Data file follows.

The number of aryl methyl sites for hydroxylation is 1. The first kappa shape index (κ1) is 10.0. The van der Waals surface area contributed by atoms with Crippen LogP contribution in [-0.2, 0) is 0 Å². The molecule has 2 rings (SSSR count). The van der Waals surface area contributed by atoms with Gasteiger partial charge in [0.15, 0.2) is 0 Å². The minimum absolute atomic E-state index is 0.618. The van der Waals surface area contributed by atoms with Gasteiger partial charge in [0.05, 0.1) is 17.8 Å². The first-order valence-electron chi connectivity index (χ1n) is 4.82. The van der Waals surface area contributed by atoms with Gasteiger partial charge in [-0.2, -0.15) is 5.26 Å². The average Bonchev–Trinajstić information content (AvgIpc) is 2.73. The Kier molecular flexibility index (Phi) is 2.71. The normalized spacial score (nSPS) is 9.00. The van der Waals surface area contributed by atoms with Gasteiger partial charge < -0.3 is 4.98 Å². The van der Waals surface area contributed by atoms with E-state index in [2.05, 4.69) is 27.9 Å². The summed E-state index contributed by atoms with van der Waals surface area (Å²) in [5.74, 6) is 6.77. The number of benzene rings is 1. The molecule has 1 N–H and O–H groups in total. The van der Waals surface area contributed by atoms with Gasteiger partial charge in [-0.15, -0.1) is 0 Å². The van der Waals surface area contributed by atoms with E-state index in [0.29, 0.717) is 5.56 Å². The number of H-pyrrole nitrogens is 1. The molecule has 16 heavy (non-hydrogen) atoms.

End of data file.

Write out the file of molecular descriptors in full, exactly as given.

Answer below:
The number of aryl methyl sites for hydroxylation is 1. The first kappa shape index (κ1) is 10.0. The van der Waals surface area contributed by atoms with Crippen LogP contribution in [-0.2, 0) is 0 Å². The molecule has 2 rings (SSSR count). The van der Waals surface area contributed by atoms with Gasteiger partial charge in [0.15, 0.2) is 0 Å². The minimum absolute atomic E-state index is 0.618. The van der Waals surface area contributed by atoms with Gasteiger partial charge in [0.05, 0.1) is 17.8 Å². The first-order valence-electron chi connectivity index (χ1n) is 4.82. The van der Waals surface area contributed by atoms with Gasteiger partial charge in [-0.2, -0.15) is 5.26 Å². The average Bonchev–Trinajstić information content (AvgIpc) is 2.73. The Kier molecular flexibility index (Phi) is 2.71. The normalized spacial score (nSPS) is 9.00. The van der Waals surface area contributed by atoms with Gasteiger partial charge < -0.3 is 4.98 Å². The van der Waals surface area contributed by atoms with E-state index in [2.05, 4.69) is 27.9 Å². The summed E-state index contributed by atoms with van der Waals surface area (Å²) in [5.74, 6) is 6.77. The number of benzene rings is 1. The molecule has 1 N–H and O–H groups in total. The van der Waals surface area contributed by atoms with Gasteiger partial charge in [-0.15, -0.1) is 0 Å². The van der Waals surface area contributed by atoms with E-state index in [0.29, 0.717) is 5.56 Å². The number of H-pyrrole nitrogens is 1. The molecule has 16 heavy (non-hydrogen) atoms.